Dr. Eliyahu Goldratt's 1984 book "The Goal" is one of my favorites of all time. Entertaining, witty, and relatable, the book is a novel that follows a plant manager as he turns his plant around under the guidance of Goldratt's literary reincarnation. Superficially, it was a manufacturing book, but at a deeper level, it revealed our collective inability to measure the right things.

Goldratt took aim at many things throughout his long career. Cost accounting, just-in-case inventories, misinformed notions of efficiency, and so many more. My favorite was the attack on "product cost". Traditional managers are taught to measure contribution margin for each product, subtracting the cost of goods sold from the sale price. All variable costs for the product such as raw material, labor, burden, and rework are factored in. This seems like a comprehensive and holistic approach on the surface.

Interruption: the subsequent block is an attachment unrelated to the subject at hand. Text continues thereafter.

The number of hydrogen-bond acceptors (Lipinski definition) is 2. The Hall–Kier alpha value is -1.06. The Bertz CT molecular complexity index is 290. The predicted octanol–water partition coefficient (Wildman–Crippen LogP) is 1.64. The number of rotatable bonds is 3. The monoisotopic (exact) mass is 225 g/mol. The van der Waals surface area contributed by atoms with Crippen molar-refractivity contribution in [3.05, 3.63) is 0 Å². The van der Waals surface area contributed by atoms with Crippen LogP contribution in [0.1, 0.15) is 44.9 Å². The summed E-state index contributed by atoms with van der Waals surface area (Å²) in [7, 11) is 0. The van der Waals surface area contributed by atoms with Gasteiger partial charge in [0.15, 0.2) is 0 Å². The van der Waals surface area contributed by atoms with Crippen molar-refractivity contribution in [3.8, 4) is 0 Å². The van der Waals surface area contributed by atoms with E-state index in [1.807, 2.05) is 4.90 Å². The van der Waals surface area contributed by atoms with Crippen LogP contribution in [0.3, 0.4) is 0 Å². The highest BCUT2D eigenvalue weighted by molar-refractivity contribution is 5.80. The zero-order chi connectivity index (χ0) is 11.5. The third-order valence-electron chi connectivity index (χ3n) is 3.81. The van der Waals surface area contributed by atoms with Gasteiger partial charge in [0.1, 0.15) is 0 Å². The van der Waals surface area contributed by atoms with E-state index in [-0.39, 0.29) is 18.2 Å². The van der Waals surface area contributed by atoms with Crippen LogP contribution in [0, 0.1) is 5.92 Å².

The problem with this rudimentary logic is that it doesn't account for excess capacity of the operation. Based on my moderately deep research on the subject, modern plants often have excess capacity along at least some of their fabrication and assembly routings. When this happens, orders for any product at a sale price greater than its raw material cost are profitable. Accounting for labor, burden, and other non-material costs associated with these specific orders is completely nonsensical. The people and machines are already available and no new investments are needed to produce.

This logic also holds true for service delivery. The cost to write a report when the firm has excess capacity is limited to the cost of the materials consumed. This might include paper, printer ink, and postage. Possibly not even that in the digital age. Labor cost, in this instance, is just "funny money" and managers who don't know how to sell their excess capacity are missing opportunities to profit.

I'm not saying that contribution margin analyses are worthless. Don't perform them in a vacuum; your capacity (and the market) should govern your measurements, not century-old cost accounting maxims.

Subscribe by adding "www.njrusmc.net" to your RSS/Atom reader!

All Blogs -- Main Page